Macau asks Beijing for advice on HK-Macau border opening: Ao Ieong

2021-07-21 03:40     Comment:0

Secretary for Social Affairs and Culture Elsie Ao Ieong U said yesterday that the Macau government has invited experts from the National Health Commission (NHC) in Beijing to come to Macau to advise the local government on the possible implementation of quarantine-free travel arrangements for arrivals from Hong Kong, after obtaining a better understanding of Macau’s COVID-19 prevention work during their possible inspection visit to Macau.

However, the policy secretary said that the schedule for the experts’ visit to Macau has yet to be decided.

Ao Ieong made the remarks while speaking to reporters at Macau Tower after attending a ceremony that marked the swearing-in of the new-term board members of the Macau Returned Overseas Chinese Association, and its two affiliates representing young people and women respectively.

The Macau government first announced last month that “conditional” exemptions from the Macau government’s quarantine requirement for arrivals from Hong Kong were to be implemented in phases if the neighbouring city had zero new local COVID-19 cases for at least 28 consecutive days. However, the Macau government said early this month that its possible quarantine-free travel arrangements for arrivals from Hong Kong could only get off the ground after its discussions with the mainland’s health authorities on the matter have been completed, as Macau has always been carrying out its COVID-19 measures in conjunction with the mainland’s.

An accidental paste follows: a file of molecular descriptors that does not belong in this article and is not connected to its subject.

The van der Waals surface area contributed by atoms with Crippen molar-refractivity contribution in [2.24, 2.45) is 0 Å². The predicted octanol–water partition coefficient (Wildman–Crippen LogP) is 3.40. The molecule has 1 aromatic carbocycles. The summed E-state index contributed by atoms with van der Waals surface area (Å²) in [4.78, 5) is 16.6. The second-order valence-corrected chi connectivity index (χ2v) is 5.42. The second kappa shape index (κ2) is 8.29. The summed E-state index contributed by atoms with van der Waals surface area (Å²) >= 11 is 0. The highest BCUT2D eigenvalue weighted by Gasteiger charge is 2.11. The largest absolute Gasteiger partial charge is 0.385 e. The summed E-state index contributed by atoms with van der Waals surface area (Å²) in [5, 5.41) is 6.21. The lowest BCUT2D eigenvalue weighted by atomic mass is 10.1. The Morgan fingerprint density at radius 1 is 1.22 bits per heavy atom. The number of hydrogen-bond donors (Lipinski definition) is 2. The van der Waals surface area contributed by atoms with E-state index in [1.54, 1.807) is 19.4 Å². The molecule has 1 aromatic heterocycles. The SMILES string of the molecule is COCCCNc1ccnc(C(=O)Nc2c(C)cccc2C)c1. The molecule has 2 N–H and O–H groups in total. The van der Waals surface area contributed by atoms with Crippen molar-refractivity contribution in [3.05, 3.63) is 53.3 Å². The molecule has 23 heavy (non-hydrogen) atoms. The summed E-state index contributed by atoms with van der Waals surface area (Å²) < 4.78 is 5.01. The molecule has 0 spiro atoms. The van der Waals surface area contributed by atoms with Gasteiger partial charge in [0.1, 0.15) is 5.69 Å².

Currently, Macau has quarantine-free travel only with the mainland – for which those travelling between the two areas have to present a nucleic acid test (NAT) certificate confirming that they have tested negative for COVID-19 within the past seven days.

The Macau government has repeatedly underlined over the past few months that all over the world only the Chinese mainland has a COVID-19 situation that is similar to Macau’s

Currently, the Macau Health Bureau (SSM) only classifies Macau and the Chinese mainland as COVID-19 low-risk areas. Hong Kong is currently classified by the Macau government as an area with a low-to-medium COVID-19 risk, while Taiwan is classified as a COVID-19 medium-risk area. All foreign countries are classified as COVID-19 high-risk areas.

The Macau Health Bureau reaffirmed last week that quarantine-free travel arrangements for those arriving in Macau from Hong Kong could only get off the ground as long as it did not affect the current quarantine-free travel between Macau and the mainland.

Ao Ieong was asked by reporters yesterday about the issue. They mentioned that the Macau government appeared to have suspended its discussions with its Hong Kong counterpart about the possible quarantine exemption for arrivals from Hong Kong. The policy secretary reaffirmed that the mainland, Hong Kong and Macau authorities have been maintaining close communication about the possible relaxation of travel restrictions among the three regions.

“We [the Macau government] have invited an expert team from the National Health Commission to visit Macau to examine our COVID-19 prevention work, but the date for their visit is yet to be decided,” Ao Ieong said.